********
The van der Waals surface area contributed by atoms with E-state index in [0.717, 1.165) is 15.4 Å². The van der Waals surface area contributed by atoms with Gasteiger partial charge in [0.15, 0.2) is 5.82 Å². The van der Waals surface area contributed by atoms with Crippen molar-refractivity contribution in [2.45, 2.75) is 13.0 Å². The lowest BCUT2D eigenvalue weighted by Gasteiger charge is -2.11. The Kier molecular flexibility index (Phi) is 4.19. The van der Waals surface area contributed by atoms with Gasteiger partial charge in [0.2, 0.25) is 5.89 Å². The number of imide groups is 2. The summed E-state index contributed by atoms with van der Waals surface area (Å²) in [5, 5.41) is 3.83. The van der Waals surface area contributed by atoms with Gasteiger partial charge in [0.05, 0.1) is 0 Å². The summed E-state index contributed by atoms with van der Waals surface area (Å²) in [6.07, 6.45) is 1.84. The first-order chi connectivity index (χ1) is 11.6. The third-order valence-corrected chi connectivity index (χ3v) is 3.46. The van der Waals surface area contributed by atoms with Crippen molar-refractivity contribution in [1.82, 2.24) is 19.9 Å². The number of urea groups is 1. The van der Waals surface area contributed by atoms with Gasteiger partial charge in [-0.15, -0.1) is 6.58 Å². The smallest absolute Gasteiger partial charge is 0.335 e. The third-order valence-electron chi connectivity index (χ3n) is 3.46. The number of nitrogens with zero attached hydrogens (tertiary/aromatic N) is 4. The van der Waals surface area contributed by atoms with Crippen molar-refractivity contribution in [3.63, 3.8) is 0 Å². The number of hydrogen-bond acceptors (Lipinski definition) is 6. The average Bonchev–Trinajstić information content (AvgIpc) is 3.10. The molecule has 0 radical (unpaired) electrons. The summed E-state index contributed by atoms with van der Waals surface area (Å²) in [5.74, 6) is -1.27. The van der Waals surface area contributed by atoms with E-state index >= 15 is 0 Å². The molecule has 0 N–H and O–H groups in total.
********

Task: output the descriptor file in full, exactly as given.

The van der Waals surface area contributed by atoms with E-state index in [0.717, 1.165) is 15.4 Å². The van der Waals surface area contributed by atoms with Gasteiger partial charge in [0.15, 0.2) is 5.82 Å². The van der Waals surface area contributed by atoms with Crippen molar-refractivity contribution in [2.45, 2.75) is 13.0 Å². The lowest BCUT2D eigenvalue weighted by Gasteiger charge is -2.11. The Kier molecular flexibility index (Phi) is 4.19. The van der Waals surface area contributed by atoms with Gasteiger partial charge in [0.2, 0.25) is 5.89 Å². The number of imide groups is 2. The summed E-state index contributed by atoms with van der Waals surface area (Å²) in [5, 5.41) is 3.83. The van der Waals surface area contributed by atoms with Gasteiger partial charge in [0.05, 0.1) is 0 Å². The summed E-state index contributed by atoms with van der Waals surface area (Å²) in [6.07, 6.45) is 1.84. The first-order chi connectivity index (χ1) is 11.6. The third-order valence-corrected chi connectivity index (χ3v) is 3.46. The van der Waals surface area contributed by atoms with Crippen molar-refractivity contribution in [1.82, 2.24) is 19.9 Å². The number of urea groups is 1. The van der Waals surface area contributed by atoms with Gasteiger partial charge in [-0.15, -0.1) is 6.58 Å². The smallest absolute Gasteiger partial charge is 0.335 e. The third-order valence-electron chi connectivity index (χ3n) is 3.46. The number of nitrogens with zero attached hydrogens (tertiary/aromatic N) is 4. The van der Waals surface area contributed by atoms with Crippen molar-refractivity contribution in [3.63, 3.8) is 0 Å². The number of hydrogen-bond acceptors (Lipinski definition) is 6. The average Bonchev–Trinajstić information content (AvgIpc) is 3.10. The molecule has 0 radical (unpaired) electrons. The summed E-state index contributed by atoms with van der Waals surface area (Å²) in [5.74, 6) is -1.27. The van der Waals surface area contributed by atoms with E-state index >= 15 is 0 Å². The molecule has 0 N–H and O–H groups in total.